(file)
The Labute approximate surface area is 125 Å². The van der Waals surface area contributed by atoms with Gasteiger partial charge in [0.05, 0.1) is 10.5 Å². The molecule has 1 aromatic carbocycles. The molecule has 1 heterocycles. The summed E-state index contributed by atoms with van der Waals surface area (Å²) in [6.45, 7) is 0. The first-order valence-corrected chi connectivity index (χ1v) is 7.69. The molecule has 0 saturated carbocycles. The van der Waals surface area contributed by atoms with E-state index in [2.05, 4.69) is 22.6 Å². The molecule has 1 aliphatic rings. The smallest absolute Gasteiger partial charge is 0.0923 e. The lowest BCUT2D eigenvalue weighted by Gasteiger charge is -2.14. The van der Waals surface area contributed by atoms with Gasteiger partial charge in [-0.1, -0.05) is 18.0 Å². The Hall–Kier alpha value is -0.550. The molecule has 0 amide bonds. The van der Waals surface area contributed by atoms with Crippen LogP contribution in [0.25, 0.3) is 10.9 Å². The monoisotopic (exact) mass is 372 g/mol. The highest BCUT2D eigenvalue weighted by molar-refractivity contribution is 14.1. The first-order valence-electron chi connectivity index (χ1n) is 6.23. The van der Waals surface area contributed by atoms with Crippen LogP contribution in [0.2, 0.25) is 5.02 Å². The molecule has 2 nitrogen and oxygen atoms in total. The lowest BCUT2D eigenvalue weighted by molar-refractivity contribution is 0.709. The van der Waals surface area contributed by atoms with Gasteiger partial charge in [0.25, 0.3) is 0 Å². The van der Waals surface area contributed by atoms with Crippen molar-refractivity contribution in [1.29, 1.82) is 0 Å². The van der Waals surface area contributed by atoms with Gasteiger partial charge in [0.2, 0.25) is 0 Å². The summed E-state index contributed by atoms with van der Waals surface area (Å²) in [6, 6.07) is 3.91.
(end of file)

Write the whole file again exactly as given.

The Labute approximate surface area is 125 Å². The van der Waals surface area contributed by atoms with Gasteiger partial charge in [0.05, 0.1) is 10.5 Å². The molecule has 1 aromatic carbocycles. The molecule has 1 heterocycles. The summed E-state index contributed by atoms with van der Waals surface area (Å²) in [6.45, 7) is 0. The first-order valence-corrected chi connectivity index (χ1v) is 7.69. The molecule has 0 saturated carbocycles. The van der Waals surface area contributed by atoms with E-state index in [2.05, 4.69) is 22.6 Å². The molecule has 1 aliphatic rings. The smallest absolute Gasteiger partial charge is 0.0923 e. The lowest BCUT2D eigenvalue weighted by Gasteiger charge is -2.14. The van der Waals surface area contributed by atoms with Gasteiger partial charge in [-0.1, -0.05) is 18.0 Å². The Hall–Kier alpha value is -0.550. The molecule has 0 amide bonds. The van der Waals surface area contributed by atoms with Crippen LogP contribution in [0.25, 0.3) is 10.9 Å². The monoisotopic (exact) mass is 372 g/mol. The highest BCUT2D eigenvalue weighted by molar-refractivity contribution is 14.1. The first-order valence-electron chi connectivity index (χ1n) is 6.23. The van der Waals surface area contributed by atoms with Crippen LogP contribution in [0.2, 0.25) is 5.02 Å². The molecule has 2 nitrogen and oxygen atoms in total. The lowest BCUT2D eigenvalue weighted by molar-refractivity contribution is 0.709. The van der Waals surface area contributed by atoms with Gasteiger partial charge in [0.25, 0.3) is 0 Å². The van der Waals surface area contributed by atoms with Crippen molar-refractivity contribution in [1.29, 1.82) is 0 Å². The van der Waals surface area contributed by atoms with Gasteiger partial charge in [0.2, 0.25) is 0 Å². The summed E-state index contributed by atoms with van der Waals surface area (Å²) in [6, 6.07) is 3.91.